This will definitely make an appearance again. Hopefully next time I don't have to grill in the rain.
Jerked Shrimp Tacos with Mango Slaw (serves 4) 8 Fresh Flour Tortillas (find the recipe here) 1 Pound of fresh shrimp, peeled and deveined 1/2 Cup Jerk marinade 2 cups Mango slaw 1/2 cup dressing
Toss shrimp in 1/4 cup of Jerk marinade and store refrigerated for at least one hour. Reserve some marinade for the dressing. Grill shrimp until done. Chop shrimp into large pieces.Distribute shrimp evenly between taco shells. Top with slaw and dressing. Serve with a slice of lime.
Jerk Marinade (adapted from Island Barbecue by Dunstan Harris) 1 tsp allspice 1/2 tsp ground nutmeg 1/2 tsp cinnamon 1/2 cup finely chopped scallions 3 Jalapeños stems removed, cut in 1/2 retaining seeds 1/2 cup distilled white vinegar 1/4 cup Soy sauce 2 Tbls vegetable oil 1 Tbls Salt Pinch garlic powder
Combine all ingredients in a blender and puree.
Mango Slaw 1 Cup cabbage,finely shredded 1 Mango, peeled and seed removed, julienned 1/4 Cup red pepper, julienned 1 Tbls cilantro finely chopped Pinch of salt
Combine all ingredients and set aside fro at least 1/2 hour.
Dressing 1/4 Cup Mayonnaise 1/4 Cup Sour Cream 1/8 Cup Milk 1 clove garlic minced 2 Tbls Jerk Marinade 2 tsp hot sauce 1/2 tsp salt pinch of cracked black pepper
Just a quick post about a recent project I worked on. For the International Pizza Expo we gave away a custom painted pizza mixer. This beauty is a HL662 Hobart pizza mixer. It has a custom paint job reminiscent of a vintage hot rod, complete with the Hobart Logo from that era. We met a real nice guy named Terry McCall from McCall Custom Colors in Kettering, Ohio, who did the paint job. Even close up this is one sweet machine. It was the hit of the show. People wanted their pictures taken with it...I'm sure it was the most photographed item there.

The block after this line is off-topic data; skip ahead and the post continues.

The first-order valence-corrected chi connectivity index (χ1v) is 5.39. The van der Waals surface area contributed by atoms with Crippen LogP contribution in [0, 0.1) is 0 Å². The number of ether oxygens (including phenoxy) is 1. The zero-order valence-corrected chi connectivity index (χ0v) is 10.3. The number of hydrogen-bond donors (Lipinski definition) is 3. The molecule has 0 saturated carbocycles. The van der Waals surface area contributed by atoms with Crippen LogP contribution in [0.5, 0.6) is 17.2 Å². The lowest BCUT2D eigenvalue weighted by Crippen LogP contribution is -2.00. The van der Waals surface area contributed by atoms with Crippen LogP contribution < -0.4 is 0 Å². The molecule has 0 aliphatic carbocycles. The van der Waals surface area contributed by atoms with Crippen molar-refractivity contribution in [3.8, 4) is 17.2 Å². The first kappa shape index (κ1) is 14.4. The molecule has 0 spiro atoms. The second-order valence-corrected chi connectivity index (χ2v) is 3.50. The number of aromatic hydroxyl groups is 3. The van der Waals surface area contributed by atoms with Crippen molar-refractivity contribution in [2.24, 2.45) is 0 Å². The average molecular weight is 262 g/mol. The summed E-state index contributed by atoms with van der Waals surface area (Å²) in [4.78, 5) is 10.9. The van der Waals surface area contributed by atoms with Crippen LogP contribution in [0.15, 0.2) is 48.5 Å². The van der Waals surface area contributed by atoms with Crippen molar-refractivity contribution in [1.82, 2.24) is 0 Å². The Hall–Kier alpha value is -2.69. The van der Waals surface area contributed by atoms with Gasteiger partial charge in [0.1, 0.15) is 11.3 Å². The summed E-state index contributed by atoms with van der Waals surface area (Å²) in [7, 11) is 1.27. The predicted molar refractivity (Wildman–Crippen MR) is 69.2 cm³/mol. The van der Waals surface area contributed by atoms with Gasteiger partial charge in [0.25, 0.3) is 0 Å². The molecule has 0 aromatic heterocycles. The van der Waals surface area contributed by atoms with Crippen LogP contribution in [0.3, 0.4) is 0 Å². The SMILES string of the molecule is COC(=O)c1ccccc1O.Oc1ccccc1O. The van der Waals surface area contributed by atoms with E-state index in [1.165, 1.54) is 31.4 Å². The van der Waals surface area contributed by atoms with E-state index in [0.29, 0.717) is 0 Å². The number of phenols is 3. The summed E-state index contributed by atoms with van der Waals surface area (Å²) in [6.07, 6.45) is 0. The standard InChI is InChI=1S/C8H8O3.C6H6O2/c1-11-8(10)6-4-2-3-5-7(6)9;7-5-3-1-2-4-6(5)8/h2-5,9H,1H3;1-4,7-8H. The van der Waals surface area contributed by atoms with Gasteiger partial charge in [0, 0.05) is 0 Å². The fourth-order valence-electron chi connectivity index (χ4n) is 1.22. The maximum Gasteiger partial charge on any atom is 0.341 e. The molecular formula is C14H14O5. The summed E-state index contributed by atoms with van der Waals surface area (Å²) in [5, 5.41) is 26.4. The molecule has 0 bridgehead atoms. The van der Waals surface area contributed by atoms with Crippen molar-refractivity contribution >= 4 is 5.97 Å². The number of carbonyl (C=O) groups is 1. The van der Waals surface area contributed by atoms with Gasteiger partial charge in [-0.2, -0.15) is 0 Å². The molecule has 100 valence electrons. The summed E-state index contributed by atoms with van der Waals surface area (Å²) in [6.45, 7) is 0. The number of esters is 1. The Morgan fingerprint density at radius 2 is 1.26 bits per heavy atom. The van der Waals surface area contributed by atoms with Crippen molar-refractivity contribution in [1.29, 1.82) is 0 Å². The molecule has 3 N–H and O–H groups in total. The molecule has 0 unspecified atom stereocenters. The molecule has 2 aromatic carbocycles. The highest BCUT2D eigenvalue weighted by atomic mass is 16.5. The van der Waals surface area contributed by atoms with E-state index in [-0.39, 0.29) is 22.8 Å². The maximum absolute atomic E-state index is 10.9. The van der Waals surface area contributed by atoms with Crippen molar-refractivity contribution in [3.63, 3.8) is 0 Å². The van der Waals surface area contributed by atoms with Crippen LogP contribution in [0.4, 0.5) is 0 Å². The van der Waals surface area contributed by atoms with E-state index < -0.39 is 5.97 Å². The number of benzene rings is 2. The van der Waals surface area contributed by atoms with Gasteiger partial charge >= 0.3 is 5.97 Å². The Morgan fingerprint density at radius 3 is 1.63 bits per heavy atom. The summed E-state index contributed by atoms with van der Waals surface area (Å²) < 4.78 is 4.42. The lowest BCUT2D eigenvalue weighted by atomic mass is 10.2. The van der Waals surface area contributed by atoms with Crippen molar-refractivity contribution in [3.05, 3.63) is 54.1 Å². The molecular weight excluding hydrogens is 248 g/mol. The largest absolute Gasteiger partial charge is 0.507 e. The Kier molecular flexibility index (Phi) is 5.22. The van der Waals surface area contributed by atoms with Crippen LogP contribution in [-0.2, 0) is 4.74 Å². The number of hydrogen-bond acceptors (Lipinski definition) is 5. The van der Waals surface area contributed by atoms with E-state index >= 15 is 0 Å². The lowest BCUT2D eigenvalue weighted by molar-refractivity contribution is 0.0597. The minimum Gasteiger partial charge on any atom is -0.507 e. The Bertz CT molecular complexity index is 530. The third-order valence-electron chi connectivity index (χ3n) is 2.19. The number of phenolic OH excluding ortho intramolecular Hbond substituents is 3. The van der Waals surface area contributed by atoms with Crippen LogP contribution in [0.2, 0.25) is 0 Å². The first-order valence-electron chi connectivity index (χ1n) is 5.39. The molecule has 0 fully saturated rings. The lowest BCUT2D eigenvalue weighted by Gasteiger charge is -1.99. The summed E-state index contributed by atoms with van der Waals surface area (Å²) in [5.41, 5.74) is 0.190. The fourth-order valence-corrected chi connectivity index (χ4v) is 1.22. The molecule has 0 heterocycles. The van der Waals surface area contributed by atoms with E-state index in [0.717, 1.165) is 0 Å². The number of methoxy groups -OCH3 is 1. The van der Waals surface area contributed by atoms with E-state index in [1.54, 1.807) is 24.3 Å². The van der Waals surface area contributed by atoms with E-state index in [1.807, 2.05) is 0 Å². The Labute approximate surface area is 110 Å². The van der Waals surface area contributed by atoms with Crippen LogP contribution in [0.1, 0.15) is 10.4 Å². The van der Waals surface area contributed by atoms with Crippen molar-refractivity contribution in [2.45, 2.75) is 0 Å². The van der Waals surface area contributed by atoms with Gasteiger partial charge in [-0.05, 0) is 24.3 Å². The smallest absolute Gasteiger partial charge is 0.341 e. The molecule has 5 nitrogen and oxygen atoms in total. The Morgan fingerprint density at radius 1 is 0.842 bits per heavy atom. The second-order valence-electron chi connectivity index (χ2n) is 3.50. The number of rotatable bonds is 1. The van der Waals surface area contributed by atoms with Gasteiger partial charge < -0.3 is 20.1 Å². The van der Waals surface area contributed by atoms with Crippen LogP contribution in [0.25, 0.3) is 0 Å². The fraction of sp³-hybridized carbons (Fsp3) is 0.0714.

The guy who won was a real nice pizza operator from St Paul, Minnesota. 30 year old Hobart mixer, and in the business 20 years. He couldn't have been happier. Enjoy the pictures.
Last post I complained about the lack of great produce and artisan products available in Dayton. I didn't talk about Dorothy Lane Market, which I will post about at another time and we are very lucky to have in the area. However, what is on my mind today is Trader Joes. If you don't have a TJ near you, or haven't heard of it, it is one of the best things to hit us in years. It is a very specific type of shopping experience based around branded prepared foods, organics, frozen proteins, wine, cheeses and bulk foods. All of this available at great deals. That description does not really do it justice. I know many a convert that shop almost exclusively at Trader Joe's.